Primrose: Oh that was a long time ago. I can’t remember that! I remember now, that when I left school, I didn’t want anything to do with Gaelic song. Music was a big part of my life, but I didn’t want to sing in Gaelic anymore. I wanted other things in my life, and I wanted to hear all other kinds of music. I was experiencing the mainland and what Glasgow had to offer me, as far as music went, and I loved that scene.

I came back to Gaelic singing after I got married. I was a few years without competing, I didn’t want to compete anymore. But I got back into it. Then I went to the Mòd in Dundee, and went in for the traditional medal. That’s when I won that competition.

Ó Caiside: What was the Mòd experience like for you?

Primrose: Horrible, horrible. I hated competition. When you’re young… when you’re small you just do it because it’s expected. But I just don’t like competing. I think it’s a very unnatural thing to do. You’re talking about a culture that should never be put on a stage like that and judged.

Ó Caiside: Do you think it’s a good thing, then, the Mòd?

Primrose: It’s very easy to dismiss the Mòd and put it down but I don’t do that. I think it’s a very worthwhile event to have because it brings a lot of people into the Gaelic world and encourages people to learn songs. The nature of the beast is that a lot of people like competition—they wouldn’t be singing these songs unless there was a competition. I think the Mòd has got its place, definitely. What I would like to see more of are festivals without competition in them, like the fèisean.

Ó Caiside: How did you become a recording artist?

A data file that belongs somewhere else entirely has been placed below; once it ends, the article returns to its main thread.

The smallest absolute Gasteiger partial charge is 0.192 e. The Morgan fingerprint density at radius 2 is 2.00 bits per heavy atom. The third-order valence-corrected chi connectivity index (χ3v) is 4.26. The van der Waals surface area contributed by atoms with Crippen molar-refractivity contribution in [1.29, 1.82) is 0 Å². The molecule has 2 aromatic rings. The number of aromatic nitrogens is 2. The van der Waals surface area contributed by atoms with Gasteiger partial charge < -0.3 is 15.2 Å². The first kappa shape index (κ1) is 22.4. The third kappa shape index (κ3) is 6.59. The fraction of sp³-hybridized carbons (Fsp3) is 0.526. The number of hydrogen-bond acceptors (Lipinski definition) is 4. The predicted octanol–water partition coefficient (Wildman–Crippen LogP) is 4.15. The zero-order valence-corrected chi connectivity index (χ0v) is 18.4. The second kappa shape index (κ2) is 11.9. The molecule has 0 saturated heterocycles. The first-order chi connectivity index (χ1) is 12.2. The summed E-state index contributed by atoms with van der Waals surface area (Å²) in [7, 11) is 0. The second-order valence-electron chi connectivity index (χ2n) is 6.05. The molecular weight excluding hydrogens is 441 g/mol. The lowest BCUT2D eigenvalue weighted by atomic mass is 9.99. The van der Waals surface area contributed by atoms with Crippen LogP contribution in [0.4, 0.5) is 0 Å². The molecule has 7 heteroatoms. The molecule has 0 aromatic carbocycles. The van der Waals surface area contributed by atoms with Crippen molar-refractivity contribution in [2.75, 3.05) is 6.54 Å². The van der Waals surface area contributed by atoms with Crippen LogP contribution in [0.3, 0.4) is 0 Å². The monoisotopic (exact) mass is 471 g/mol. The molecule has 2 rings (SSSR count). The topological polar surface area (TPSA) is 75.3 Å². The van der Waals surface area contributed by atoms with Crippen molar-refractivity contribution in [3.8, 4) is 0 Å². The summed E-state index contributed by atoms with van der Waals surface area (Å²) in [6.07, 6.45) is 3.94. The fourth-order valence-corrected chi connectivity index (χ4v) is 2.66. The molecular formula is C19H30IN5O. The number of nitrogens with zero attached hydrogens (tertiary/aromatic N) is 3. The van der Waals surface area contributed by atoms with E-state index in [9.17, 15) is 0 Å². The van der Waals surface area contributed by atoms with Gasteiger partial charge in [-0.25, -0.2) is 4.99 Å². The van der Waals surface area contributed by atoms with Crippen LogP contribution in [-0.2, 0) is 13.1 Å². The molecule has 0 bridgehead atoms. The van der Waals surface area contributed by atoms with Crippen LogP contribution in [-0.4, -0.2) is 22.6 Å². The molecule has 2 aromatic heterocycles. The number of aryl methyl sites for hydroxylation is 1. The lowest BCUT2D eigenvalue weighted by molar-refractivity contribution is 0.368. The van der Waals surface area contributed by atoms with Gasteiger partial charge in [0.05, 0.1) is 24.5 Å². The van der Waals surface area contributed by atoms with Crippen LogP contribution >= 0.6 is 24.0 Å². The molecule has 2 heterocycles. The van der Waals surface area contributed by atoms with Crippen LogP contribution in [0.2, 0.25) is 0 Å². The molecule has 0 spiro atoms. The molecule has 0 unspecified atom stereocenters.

Primrose: I got a phone call from Robin Morton (of Temple Records) asking if I was interested in recording. I said I was and he was very nice and came to see me, and we decided that I would do it. And that was great. I’m very grateful to Robin Morton for that. And I’m glad that it was Robin who came to me. Robin cares about what I do though he doesn’t have Gaelic. But I don’t think you have to have Gaelic to understand what I do. It’s not just the language we’re talking about. The music speaks for itself.

Ó Caiside: You’re teaching Gaelic song now. How has that experience been for you?

Primrose: I’m really enjoying it. It’s a thing that I never meant to go into. I came upon it by accident, serendipity. I just never saw myself as doing that. To start, not many people were doing that kind of thing, holding Gaelic song workshops. Once I started doing it, from the very first time, I was amazed when I realized people enjoyed this. I’ve learned through the whole thing and I’m still learning.

Ó Caiside: Are most of the students coming from outside Gaelic-speaking culture?

Primrose: Well, not at Sabhal Mòr Ostaig [the Gaelic college on the Isle of Skye where Primrose works]. There’s a consistency with those students, as they are at the college full time and I work with them on a term-to-term basis, each day. That is easier for me than an afternoon workshop, where people are at different levels of learning the language. I’m always concerned that the students might not get as much out of it as they should. A week’s course is better for me. And I find it’s more beneficial for them. And teaching works for me too, because I have to learn new songs, and I have to keep on top of these songs.

Ó Caiside: So that gives you inspiration.

Primrose: It does. It has to be a two-way thing for yourself to be kept fresh and feel enthusiastic about what you do. It’s a challenge sometimes. But I’m still very enthusiastic about it.

This is an excerpt from a longer interview published in An Comunn Gaidhealach America's journal in 2001.